As I sat pondering all of this I found myself doing what I'm wont to do when there's something on my brain. Turning over word combinations in my head I decided to write. Although most of what I write never reaches anyone else's eyes I thought I'd share it with the hopes that maybe you'll relate to it. I'm not going to pretend that I have something novel to say about the new year. It's just really me talking to myself as the appointed 2013 hour arrived.


Dear Suz,

Remember a new year started--not a completely new life. Sure, you can go ahead and make those resolutions to run climb another 14er and save 20% of your income. In addition do something that’s really powerful. Something that will power everything else in your life.

Let this be the 365 days that you really love yourself. Love yourself enough to:

Take small, reachable steps rather than HUGE leaps.

Let go of stress of any form.

Save more than you think you need. This will give you more options and freedom.

Appreciate every scar, crease in your face and every single failure. This means you're really living.

Be kind to yourself.

Allow yourself to be upset from time to time.

Just be upset. Don’t get upset about being upset.

Not worry about that other shoe. It's dropped many times and you're still here.

Be willing to face others disapproval, especially when it means you earn your own.

Remember to stand strong for what you want.

Cook more often. Despite what your first boyfriend said--your food is edible.

Smile more often. It really does make things easier.

Not worry about those little rolls of flesh that pop out over the top of your pants.

Focus on what you have in your life. Practice being grateful every day.

Be unabashedly you.

Be open to love from wherever it comes.

And most of all remember this. You don't have to all of these at one time. Just do one little thing each day that brings you more love and happiness.


You Can't Trade a Sister for a Prada Purse

There's something about a sister. You love 'em. You can't turn 'em into a brother.

Or, a really nice Prada purse. I'm sure my sister, a major fashionista, would appreciate a really nice pair of Louboutin's rather than having to deal with me sometimes. You can't blame her. I mean, unlike me, shoes don't ask to stay in your extra bedroom, drool all over your expensive clothes and use you as a personal concierge right?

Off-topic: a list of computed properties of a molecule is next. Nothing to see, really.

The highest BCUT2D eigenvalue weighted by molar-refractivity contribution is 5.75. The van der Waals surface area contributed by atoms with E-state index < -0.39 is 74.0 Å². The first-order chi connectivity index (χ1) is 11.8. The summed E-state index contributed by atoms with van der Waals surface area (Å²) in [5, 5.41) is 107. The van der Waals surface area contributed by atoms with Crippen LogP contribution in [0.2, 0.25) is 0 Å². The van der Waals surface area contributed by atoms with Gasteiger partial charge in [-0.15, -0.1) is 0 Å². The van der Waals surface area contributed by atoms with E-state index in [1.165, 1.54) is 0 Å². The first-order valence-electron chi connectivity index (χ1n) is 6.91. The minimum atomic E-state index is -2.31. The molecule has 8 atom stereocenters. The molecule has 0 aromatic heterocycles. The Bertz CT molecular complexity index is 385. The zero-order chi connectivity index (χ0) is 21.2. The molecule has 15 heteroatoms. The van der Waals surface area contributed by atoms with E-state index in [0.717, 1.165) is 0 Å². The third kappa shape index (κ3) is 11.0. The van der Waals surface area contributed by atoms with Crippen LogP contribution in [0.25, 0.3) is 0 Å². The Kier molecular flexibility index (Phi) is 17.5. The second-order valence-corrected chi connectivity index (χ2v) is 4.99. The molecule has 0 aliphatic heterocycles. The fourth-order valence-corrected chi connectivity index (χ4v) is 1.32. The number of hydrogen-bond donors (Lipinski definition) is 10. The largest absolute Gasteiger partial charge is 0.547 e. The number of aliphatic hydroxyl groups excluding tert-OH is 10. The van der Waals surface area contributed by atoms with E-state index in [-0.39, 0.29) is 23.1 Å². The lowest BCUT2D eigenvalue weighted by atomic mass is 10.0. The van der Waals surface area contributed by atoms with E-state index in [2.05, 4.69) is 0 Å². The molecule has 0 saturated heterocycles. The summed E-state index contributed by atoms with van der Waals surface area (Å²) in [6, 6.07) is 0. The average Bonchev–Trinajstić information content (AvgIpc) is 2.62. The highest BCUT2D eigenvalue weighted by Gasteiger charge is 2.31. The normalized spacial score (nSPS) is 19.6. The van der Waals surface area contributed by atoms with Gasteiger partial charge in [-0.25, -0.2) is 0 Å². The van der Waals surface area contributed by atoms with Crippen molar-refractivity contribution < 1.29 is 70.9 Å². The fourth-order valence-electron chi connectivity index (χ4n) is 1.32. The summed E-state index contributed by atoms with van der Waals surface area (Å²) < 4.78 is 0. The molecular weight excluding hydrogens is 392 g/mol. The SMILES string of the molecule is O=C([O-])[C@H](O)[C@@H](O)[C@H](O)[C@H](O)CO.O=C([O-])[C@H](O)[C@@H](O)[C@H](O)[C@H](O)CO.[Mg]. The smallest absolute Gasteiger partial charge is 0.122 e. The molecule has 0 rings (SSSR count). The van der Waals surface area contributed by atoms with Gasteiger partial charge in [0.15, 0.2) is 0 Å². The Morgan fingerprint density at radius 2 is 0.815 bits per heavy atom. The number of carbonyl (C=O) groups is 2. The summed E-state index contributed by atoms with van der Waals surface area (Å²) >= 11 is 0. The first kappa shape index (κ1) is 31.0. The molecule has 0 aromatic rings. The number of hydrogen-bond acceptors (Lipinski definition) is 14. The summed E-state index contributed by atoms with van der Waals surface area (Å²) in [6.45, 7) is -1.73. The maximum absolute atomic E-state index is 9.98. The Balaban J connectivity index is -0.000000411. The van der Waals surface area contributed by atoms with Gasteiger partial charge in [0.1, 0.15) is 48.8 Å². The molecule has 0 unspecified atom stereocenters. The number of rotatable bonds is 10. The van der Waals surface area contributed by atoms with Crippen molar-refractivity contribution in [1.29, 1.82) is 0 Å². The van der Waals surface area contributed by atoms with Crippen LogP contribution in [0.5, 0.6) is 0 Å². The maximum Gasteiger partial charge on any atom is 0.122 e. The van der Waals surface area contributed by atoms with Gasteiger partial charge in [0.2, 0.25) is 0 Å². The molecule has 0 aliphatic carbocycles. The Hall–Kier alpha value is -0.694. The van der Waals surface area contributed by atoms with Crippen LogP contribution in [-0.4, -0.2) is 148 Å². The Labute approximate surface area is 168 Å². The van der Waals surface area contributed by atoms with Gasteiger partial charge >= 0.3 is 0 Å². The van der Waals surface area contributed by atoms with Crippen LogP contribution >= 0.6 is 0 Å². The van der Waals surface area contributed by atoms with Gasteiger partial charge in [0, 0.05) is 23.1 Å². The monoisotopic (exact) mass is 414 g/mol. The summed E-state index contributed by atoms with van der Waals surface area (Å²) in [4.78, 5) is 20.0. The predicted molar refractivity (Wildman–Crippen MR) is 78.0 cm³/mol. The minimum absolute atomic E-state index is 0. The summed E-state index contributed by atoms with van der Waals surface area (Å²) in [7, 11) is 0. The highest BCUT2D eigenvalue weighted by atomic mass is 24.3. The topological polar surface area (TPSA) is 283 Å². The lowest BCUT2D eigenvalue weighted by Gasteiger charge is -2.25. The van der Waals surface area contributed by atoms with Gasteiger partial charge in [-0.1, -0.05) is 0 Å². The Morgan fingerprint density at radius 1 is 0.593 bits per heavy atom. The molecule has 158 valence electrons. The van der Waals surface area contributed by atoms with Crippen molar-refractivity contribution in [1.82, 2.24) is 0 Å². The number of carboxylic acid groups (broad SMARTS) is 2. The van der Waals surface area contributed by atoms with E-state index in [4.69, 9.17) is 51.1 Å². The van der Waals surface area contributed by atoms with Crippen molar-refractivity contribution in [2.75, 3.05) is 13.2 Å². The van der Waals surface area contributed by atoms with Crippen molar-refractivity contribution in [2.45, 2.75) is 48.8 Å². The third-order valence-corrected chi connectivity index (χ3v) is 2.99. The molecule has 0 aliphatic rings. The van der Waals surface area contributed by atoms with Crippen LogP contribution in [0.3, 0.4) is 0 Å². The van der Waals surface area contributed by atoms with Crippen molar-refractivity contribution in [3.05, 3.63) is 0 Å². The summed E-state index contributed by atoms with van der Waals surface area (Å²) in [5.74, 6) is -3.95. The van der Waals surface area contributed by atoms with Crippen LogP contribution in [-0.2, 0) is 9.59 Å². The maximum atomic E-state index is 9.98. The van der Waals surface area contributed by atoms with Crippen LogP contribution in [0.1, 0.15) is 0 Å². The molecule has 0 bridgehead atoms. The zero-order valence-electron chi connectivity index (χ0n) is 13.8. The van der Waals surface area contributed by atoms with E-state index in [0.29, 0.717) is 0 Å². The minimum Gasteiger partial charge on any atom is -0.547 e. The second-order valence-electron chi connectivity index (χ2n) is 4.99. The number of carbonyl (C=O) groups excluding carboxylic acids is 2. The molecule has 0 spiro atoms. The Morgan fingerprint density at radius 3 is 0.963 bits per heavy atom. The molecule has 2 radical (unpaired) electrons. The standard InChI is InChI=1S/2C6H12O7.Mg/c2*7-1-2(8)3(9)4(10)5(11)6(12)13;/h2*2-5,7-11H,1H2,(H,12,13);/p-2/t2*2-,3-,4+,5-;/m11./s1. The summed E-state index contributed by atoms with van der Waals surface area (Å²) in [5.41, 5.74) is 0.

My sister and I have always been a study in contrasts where our differences were more numerous than our similarities. Other than a lovely pair of parents and two older brothers that is. After spending more than a decade in Chicago, I decided to move to Boulder nearly 3 years ago. This month I decided to go back to visit after a 2 year absence. This time the differences in who we are and how we live our lives became even more pronounced.

My sister generally lives a life of stability and order. She married, became a mother of two beautiful girls, is an immigration lawyer for a major corporation and remained a very pragmatic woman with a great deal of focus and will power.  She has impeccable taste and always looks amazing.

Her sister is not any of those things. Single and childless, I have a strong wanderlust and once lived in 6 different places in a year and a half. I help tech startups and growing businesses create strong marketing programs and haven't held a "real" job in a number of years. While pragmatism runs in the family, the stronger part of me leans more towards creativity, independence and fluidity. My style tends to be much more casual, my clothes don't always *quite* match and I'm prone to wearing skulls on my clothing and jewelry.

As you can imagine, the lenses with which we view the world come in very different shades. Let me demonstrate...

Upon seeing this photo of my dog my sister asked:

"Is your dog wearing a necklace?"
Um, that's a dog collar.

I'm still chuckling over that one.

Of course a few hours later I was the one who uttered:
"I think she hurt her paw."
About my 6 year old niece.

I'm sure my sister thought it was a very good idea that I didn't have children.

Families are funny. Sisters even more so. As the holidays rapidly come to a bittersweet end I'm sure you can relate. You might be wondering if an alien stork brought that sibling or cousin to the doorstep instead of a version that seemed more like you. But having someone who shares your blood but a very different perspective is a good thing. Difference is what makes the world a rich beautiful place and what makes it turn on it axis.